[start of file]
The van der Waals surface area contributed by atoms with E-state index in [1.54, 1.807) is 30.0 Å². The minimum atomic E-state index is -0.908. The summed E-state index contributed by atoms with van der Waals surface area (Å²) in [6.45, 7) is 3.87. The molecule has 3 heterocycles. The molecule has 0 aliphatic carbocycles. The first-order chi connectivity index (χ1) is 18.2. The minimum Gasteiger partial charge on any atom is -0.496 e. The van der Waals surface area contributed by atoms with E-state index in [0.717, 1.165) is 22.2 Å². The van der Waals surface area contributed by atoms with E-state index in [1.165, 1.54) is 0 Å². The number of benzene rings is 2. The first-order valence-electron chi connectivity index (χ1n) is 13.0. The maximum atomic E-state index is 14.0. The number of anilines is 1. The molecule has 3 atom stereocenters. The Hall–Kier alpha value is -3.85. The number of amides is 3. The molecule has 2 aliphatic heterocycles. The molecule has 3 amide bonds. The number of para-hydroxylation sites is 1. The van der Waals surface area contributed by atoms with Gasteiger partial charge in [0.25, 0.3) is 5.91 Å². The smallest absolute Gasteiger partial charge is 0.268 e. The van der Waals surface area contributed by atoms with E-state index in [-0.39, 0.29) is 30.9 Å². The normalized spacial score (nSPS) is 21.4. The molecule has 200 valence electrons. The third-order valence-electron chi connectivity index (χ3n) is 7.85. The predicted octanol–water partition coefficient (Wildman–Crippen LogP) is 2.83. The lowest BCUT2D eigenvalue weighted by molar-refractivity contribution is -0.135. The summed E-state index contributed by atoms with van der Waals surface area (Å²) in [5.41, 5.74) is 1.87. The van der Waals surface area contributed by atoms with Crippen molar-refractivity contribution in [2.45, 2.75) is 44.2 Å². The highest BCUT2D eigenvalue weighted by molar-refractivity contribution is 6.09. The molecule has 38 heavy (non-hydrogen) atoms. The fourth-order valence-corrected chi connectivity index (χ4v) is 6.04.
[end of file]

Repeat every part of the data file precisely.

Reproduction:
The van der Waals surface area contributed by atoms with E-state index in [1.54, 1.807) is 30.0 Å². The minimum atomic E-state index is -0.908. The summed E-state index contributed by atoms with van der Waals surface area (Å²) in [6.45, 7) is 3.87. The molecule has 3 heterocycles. The molecule has 0 aliphatic carbocycles. The first-order chi connectivity index (χ1) is 18.2. The minimum Gasteiger partial charge on any atom is -0.496 e. The van der Waals surface area contributed by atoms with E-state index in [0.717, 1.165) is 22.2 Å². The van der Waals surface area contributed by atoms with E-state index in [1.165, 1.54) is 0 Å². The number of benzene rings is 2. The first-order valence-electron chi connectivity index (χ1n) is 13.0. The maximum atomic E-state index is 14.0. The number of anilines is 1. The molecule has 3 atom stereocenters. The Hall–Kier alpha value is -3.85. The number of amides is 3. The molecule has 2 aliphatic heterocycles. The molecule has 3 amide bonds. The number of para-hydroxylation sites is 1. The van der Waals surface area contributed by atoms with Gasteiger partial charge in [0.25, 0.3) is 5.91 Å². The smallest absolute Gasteiger partial charge is 0.268 e. The van der Waals surface area contributed by atoms with E-state index in [-0.39, 0.29) is 30.9 Å². The normalized spacial score (nSPS) is 21.4. The molecule has 200 valence electrons. The third-order valence-electron chi connectivity index (χ3n) is 7.85. The predicted octanol–water partition coefficient (Wildman–Crippen LogP) is 2.83. The lowest BCUT2D eigenvalue weighted by molar-refractivity contribution is -0.135. The summed E-state index contributed by atoms with van der Waals surface area (Å²) in [5.41, 5.74) is 1.87. The van der Waals surface area contributed by atoms with Crippen molar-refractivity contribution in [2.45, 2.75) is 44.2 Å². The highest BCUT2D eigenvalue weighted by molar-refractivity contribution is 6.09. The molecule has 38 heavy (non-hydrogen) atoms. The fourth-order valence-corrected chi connectivity index (χ4v) is 6.04.